Lawson Tait, born Robert Lawson Tait May 1, 1845 in Edinburgh,
Robert Lawson Tait was born in Edinburgh, Scotland on 1 May 1845. He was educated at Heriot's Hospital School and at the age of 15 began to study Arts at the University of Edinburgh. He subsequently changed to Medicine and qualified as LRCP (Licentiate of the Royal College of Physicians) and LRCS (Licentiate of the Royal College of Surgeons) at the age of 21.
In 1867, he was appointed as a House Surgeon in Wakefield, Yorkshire, and performed his first ovariotomy (removal of ovaries) there a year later. In 1870, aged 25, he moved to Birmingham where he was, in 1871, one of the founders of the Birmingham and Midland Hospital for Women, an institution devoted entirely to ‘the alleviation of diseases peculiar to women’. He became one of the three Chief Surgeons. In the same year he married Sibyl Stewart, whom he had met in Wakefield. It is ironic in the light of his specialisms, and rather sad, that he and his wife had no children.
Over the next few years he performed many operations, including several ‘firsts’. These included further ovariotomies (also known as oophorectomies) – for sepsis and for menstrual problems, along with the first successful appendicectomy and cholecystectomy (removal of gall bladder). In 1873, he performed a laparotomy to remove a full-term, extra-uterine fetus and developed the technique of leaving the placenta in situ to reduce the risk of haemorrhage. In 1874, he performed an abdominal subtotal hysterectomy for fibromyoma, and in 1880 he performed the first successful hepatotomy (incision into the liver) to remove a hydatid cyst.
Robert Lawson Tait kept detailed records of his work. He described, for example, ‘Tait's operation' – the excision of the fallopian tubes and ovaries for inflammatory disease – and wrote about the involvement of the tubes and ovaries in pelvic inflammatory disease. Following this he described a second ‘Tait's operation' – the repair of the perineum by bringing together the levator muscles after reflection of the posterior vaginal wall. Repair of the rectum and anal sphincter were also explained.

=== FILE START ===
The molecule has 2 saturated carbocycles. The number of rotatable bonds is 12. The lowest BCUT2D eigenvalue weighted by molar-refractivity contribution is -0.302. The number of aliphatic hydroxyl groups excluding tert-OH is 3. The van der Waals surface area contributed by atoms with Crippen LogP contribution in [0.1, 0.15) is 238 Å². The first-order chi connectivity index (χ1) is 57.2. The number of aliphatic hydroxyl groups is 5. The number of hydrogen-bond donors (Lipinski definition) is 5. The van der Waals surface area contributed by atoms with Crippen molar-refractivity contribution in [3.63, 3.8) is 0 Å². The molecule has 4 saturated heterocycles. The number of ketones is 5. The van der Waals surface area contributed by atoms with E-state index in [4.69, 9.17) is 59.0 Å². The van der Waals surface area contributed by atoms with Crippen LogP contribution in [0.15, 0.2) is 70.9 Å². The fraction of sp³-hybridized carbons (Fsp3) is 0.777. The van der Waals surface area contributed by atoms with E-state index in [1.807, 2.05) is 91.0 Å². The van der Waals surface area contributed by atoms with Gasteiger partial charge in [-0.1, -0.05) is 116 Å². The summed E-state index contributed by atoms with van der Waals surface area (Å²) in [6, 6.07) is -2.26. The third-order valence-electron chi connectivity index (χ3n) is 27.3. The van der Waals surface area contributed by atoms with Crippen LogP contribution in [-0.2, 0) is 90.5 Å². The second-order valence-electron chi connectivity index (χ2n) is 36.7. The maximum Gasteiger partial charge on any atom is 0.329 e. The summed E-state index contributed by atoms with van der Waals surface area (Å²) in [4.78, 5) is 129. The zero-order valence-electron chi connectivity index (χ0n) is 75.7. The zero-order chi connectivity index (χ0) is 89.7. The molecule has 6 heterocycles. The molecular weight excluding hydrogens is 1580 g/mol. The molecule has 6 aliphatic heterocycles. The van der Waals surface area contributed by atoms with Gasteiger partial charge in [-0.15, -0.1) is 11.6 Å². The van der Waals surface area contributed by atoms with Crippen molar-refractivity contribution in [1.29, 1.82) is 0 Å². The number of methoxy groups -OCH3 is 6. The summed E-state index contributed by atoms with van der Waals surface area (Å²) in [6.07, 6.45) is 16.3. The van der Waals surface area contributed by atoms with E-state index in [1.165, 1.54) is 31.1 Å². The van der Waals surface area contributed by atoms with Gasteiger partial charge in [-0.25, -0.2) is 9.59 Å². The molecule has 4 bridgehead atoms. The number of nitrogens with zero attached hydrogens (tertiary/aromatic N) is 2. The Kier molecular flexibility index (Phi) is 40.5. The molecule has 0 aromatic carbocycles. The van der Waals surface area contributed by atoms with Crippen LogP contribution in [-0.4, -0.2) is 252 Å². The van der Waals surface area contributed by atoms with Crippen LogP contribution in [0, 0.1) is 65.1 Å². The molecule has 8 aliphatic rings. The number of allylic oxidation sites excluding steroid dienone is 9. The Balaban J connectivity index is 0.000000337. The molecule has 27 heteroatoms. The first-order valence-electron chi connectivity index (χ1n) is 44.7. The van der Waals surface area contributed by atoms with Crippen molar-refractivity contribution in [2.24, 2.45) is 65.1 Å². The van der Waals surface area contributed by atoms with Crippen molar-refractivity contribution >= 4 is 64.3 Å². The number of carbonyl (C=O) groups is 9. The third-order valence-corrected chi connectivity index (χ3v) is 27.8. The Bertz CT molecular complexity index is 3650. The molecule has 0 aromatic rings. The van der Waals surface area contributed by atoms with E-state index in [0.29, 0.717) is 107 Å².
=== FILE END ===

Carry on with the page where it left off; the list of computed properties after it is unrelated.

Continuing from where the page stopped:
In the late nineteenth century ectopic pregnancy had an extremely high mortality rate, and one of Tait’s greatest achievements was the development of laparotomy and salpingectomy (the removal of the fallopian tubes) to remedy the condition. He performed his first operation for a ruptured ectopic pregnancy in 1883. Sadly the patient died shortly afterwards, but Tait continued his pioneering work undeterred, and in over 40 subsequent cases, all but one woman survived: a major improvement in the management of this life-threatening condition.
His surgical successes were due in part to his ‘aseptic' techniques. He did not agree with Lister's use of carbolic acid for antisepsis and instead used soap and water to wash his hands thoroughly. His instruments were boiled and his linen laundered. He tended to use a small incision and post operatively he removed excess blood from the abdomen and used a peritoneal ‘wash-out' of boiled water. The operations were performed quickly to reduce the risk of infection. Most of his operations were performed in the Crescent, the small hospital for women in Birmingham, or at the patients own home.
Over the years he published extensively. In 1885, he founded and became president of the Medical Defence Union (MDU). However, his strong and outspoken views against vivisection brought such criticism that he was forced to resign.
|A short, stout, portly man, he was well known for his enjoyment of food, alcohol and cigars.|
After 1891, there were no more ‘discoveries' and he presented few papers. His reputation and practice declined further after two significant events - he was sued for libel, and he was accused by one of his nurses of being the father of her child. Financial loss meant that he had to sell many of his possessions. Tait died on June 13, 1899, at the early age of 54, from ‘nephritis'. Just before his death, he smoked one of his favourite cigars, realising that this would be his last. Lawson Tait was a pioneer in female pelvic surgery and, with his ‘aseptic' techniques, reduced the mortality from gynaecological operations.